A casual observer could be forgiven for not quite understanding the national education implications of this year’s just-ended election season. That’s because the dominant media narrative has shifted in the days following the midterms, and it remains somewhat unsettled now, more than two weeks later. 

Most of the attention focused on the battle between pro-reform Democrats and long-standing Democratic Party supporters in the labor movement.

The first wave of news coverage and commentary suggested strongly that the midterms were a big win for reformers. But the second wave of coverage and commentary suggested that the midterms may really have been a big loss for Democratic candidates and the Democratic Party as a whole but not specifically teachers unions.

So who’s right? What’s the real storyline? 

The reality is that the midterm outcomes were inconclusive and mixed for reformers and teachers unions and Common Core opponents. Of course, that hasn’t kept the different sides from doing their best to make it look like they prevailed.

To take the reformers’ side, there is some accuracy to the notion that they had a good election, and the focus on reform wins and union losses was strong in the days immediately after the elections were held. Unions spent on and lost big races in seven states: Wisconsin, Ohio, Illinois, Rhode Island, North Carolina, Maryland, and Massachusetts. This was all the more embarrassing given that three of those states—Illinois, Maryland, and Massachusetts—are thoroughly Democratic. New York's pro-charter, pro-Common Core governor Andrew Cuomo easily won re-election without support from the powerful state teachers union, as did pro-reform senator Cory Booker (D-NJ).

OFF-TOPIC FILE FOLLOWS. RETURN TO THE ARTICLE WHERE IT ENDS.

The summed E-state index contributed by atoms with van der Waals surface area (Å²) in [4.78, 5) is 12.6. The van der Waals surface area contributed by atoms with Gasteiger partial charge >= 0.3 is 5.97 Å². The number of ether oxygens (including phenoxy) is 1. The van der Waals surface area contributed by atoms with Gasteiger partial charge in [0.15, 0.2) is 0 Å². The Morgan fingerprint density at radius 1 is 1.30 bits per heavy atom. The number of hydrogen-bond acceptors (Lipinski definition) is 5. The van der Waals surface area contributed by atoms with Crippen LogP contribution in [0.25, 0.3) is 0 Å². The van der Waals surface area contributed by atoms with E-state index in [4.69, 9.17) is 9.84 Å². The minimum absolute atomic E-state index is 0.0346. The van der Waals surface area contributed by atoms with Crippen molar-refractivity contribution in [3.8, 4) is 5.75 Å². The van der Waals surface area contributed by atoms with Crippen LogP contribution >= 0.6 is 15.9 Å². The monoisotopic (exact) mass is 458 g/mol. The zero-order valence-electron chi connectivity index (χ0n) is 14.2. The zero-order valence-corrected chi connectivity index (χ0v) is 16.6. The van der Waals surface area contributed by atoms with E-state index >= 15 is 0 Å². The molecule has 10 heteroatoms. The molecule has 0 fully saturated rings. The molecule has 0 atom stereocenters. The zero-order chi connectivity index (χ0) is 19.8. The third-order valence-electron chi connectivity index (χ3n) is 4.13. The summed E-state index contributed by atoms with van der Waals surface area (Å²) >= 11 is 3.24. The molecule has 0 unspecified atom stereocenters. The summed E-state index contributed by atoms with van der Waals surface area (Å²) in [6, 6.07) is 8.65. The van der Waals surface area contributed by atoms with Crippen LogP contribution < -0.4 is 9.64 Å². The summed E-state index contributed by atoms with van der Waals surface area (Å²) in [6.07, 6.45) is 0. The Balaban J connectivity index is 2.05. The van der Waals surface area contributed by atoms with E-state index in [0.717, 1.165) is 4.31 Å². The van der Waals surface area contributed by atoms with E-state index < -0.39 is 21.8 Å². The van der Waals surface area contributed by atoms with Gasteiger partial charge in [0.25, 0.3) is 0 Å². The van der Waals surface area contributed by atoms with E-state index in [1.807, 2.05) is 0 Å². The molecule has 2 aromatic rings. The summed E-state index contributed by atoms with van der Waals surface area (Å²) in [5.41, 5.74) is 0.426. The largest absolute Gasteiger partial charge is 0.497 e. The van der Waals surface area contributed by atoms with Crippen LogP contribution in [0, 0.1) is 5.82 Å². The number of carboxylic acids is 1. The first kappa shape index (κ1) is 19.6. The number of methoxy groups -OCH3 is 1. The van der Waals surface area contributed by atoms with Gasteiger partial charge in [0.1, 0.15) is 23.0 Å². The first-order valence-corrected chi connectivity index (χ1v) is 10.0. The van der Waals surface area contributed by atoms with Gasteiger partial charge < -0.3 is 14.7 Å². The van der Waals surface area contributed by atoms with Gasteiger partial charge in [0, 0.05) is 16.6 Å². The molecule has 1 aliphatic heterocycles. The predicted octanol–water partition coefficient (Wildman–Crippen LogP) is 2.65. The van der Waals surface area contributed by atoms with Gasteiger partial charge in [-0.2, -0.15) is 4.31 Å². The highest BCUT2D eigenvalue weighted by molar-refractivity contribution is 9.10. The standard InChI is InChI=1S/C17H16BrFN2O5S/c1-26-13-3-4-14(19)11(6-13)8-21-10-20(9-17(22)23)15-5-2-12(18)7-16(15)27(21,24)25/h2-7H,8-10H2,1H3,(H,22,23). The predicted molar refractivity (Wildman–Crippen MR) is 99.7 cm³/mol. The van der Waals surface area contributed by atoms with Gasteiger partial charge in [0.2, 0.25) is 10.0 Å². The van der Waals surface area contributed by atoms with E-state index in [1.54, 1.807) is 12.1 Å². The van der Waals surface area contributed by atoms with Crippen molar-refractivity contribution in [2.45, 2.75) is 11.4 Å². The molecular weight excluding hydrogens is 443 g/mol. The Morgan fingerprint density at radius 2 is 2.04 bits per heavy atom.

Immediately following the elections, media outlets such as Politico, Education Week, and others wrote about how well the reform wing of the Democratic Party had done in 2014. The Washington Post followed suit with the headline “Teachers unions spent $60 million for the midterms but still lost many elections.” Pro-reform advocacy group StudentsFirst (until recently run by Michelle Rhee) claimed that its efforts prevailed in more than 80 percent of the 104 races it got involved in. And the education advisor for Mike Bloomberg’s pro-reform Independence USA PAC trumpeted victories in five gubernatorial races, including for incumbents Dan Malloy (D-CT), John Hickenlooper (D-CO), and Rick Snyder (R-Michigan), as well as challengers Charlie Baker (R-MA) and Gina Raimondo (D-RI).

“I have to wonder if there are any union leaders expressing misgivings internally about the current ‘defend-all-old-priorities’ strategy,” wrote Andy Smarick, who works for the moderately conservative Fordham Institute in Washington, D.C.